Israeli Ad Spending: Low and Getting Lower

Israeli companies spend far less on selling their products than their American and European peers; last year they spent 4% less than in 2013.

Shiran Granot

If Israeli newspapers seem thin compared to their counterparts overseas, or television programming not quite so crowded with commercials, the reason is that Israeli advertisers are not big spenders when it comes to advertising and marketing.

As a percentage of gross domestic product, Israeli advertising amounted to just 0.33% last year, compared with 0.61% in Western Europe and 1.01% in North America.

Some analysts argue that comparing Israeli ad spending on a GDP basis is unfair since so much of the Israeli economy is tied up in defense and security, which by its very nature doesn’t advertise. For that reason, the global media-buying firm ZenithOptimedia also looks at ad spending on a per capita basis.

But by that measure, too, Israeli advertisers are parsimonious. They spent just $122, a fraction of the $262 in Western Europe and $528 in North America, according to data compiled by ZenithOptimedia.

Ad spending declined 4% in last year to just 3.5 billion shekels ($880 million), a figures that includes the fees ad agencies and media buyers take. Media outlets themselves get about 15% to 25% less than the total figure.

Conventional wisdom attributed the drop in ad spending last year to Operation Protective Edge, the 50-day conflict with Hamas that caused many advertisers to suspend campaigns. But ZenithOptimedia data show that in the first half of 2014 ad spending dropped 0.5% to 1%.

In fact, except for a brief pick-up in 2013, advertising budgets in Israel have remained about the same for the past 14 years. After discounting for inflation, it means spending has declined in the tens of percent, even though the Israeli economy has grown rapidly during most of that period and global ad spending climbed 46%.

“From a macroeconomic perspective you can see that the Israeli advertising market is almost entirely disconnected from the Israeli economy, as seen in the rates of economic growth and consumer spending,” says Ken Granot, vice president for research and planning at ZenithOptimedia. “You can attribute the phenomenon to [business] concentration and limited competition.”

Global advertising spending rose 5.1% last year, with even older, more mature markets like the United States and Europe showing growth of 4.6% and 2.4%, respectively, noted Gabi Attal, the company’s CEO for Israel.

Israel’s newspapers have borne the brunt of the decline, with ad spending down 33% over the last decade, but they have fared better than their counterparts in the U.S. and Britain, where the decline has been 47% and 56%, respectively, according to ZenithOptimedia.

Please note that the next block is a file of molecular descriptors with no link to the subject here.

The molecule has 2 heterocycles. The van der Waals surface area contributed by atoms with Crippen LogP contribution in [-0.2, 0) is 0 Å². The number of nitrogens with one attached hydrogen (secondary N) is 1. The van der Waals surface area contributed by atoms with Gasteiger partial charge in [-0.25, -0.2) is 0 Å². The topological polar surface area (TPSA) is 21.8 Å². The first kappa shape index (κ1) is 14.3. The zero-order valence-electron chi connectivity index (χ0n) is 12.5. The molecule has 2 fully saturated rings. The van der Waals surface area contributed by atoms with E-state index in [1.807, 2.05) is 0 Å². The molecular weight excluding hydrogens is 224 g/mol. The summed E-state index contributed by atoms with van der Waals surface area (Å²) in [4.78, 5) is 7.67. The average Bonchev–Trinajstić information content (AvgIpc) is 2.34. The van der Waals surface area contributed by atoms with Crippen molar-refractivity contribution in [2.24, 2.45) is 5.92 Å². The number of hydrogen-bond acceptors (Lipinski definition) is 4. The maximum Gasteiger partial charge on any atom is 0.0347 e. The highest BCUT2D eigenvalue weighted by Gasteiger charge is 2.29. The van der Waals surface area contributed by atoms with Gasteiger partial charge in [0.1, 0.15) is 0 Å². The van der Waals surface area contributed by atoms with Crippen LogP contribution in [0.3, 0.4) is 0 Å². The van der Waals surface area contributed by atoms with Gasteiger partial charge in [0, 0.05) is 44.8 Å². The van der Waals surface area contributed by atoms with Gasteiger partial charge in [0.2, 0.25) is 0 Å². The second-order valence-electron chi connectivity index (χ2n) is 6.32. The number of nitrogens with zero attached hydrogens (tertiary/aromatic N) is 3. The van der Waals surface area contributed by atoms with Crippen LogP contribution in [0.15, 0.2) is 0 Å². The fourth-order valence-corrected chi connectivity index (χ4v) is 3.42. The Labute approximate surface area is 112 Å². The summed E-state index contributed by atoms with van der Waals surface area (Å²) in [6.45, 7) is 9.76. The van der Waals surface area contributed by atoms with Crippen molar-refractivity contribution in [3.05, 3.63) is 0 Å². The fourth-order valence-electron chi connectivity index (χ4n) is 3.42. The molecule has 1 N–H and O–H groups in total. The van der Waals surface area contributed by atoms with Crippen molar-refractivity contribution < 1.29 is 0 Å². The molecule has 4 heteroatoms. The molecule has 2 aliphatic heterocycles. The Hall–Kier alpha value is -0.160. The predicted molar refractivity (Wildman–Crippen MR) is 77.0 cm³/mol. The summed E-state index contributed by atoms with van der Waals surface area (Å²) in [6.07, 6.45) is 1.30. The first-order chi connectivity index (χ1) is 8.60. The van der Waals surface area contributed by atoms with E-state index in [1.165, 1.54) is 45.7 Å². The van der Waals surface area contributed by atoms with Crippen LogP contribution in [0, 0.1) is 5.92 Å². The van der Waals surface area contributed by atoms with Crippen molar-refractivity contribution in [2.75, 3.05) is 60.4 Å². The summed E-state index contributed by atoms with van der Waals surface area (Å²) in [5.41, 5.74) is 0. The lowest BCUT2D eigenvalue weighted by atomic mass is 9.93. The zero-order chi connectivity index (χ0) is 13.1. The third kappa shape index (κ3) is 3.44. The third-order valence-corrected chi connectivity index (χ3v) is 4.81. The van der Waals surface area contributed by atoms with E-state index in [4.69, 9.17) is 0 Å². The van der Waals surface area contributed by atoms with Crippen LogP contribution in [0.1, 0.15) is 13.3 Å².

The company sees further declines in print ad spending, by 6.5% through 2017, before the decline moderates. Digital advertising grew almost 3% last year, increasing its share of the market to 25.7% of all ad spending.

ZenithOptimedia sees the trend continuing this year, led by mobile, which last year captured mere 2% of all spending. In the U.S. it accounted for 6% and in Britain for 10%. Another big growth area will be Internet television, the company predicts.

Spending on television advertising, the biggest segment of the market with a 39.2% share equal to 1.38 billion shekels, contracted 3.6% in 2014. TV ad spending in Israel is among the lowest in the world, says ZenithOptimedia.

The TV industry is in for more trouble. Not counting July and August when Operation Protective Edge news coverage kept viewers in front of their sets, last year saw ratings down in eight of the 10 months for Channel 2, the most popular broadcaster.

“We’ve seen a watershed of sorts in which the phenomenon of multiple screen and simultaneous viewing is starting to make its mark,” he says, referring to interactive and Internet TV. “Still, the structure of the market means the [traditional] media will remain strong for the short term.”

One area that looks promising in 2015 is the old-fashioned medium of outdoor advertising. With election campaigns going into full gear, parties will be relying more than in the past on mobile and social media, but ZenithOptimedia says demand for traditional billboards should be strong as well.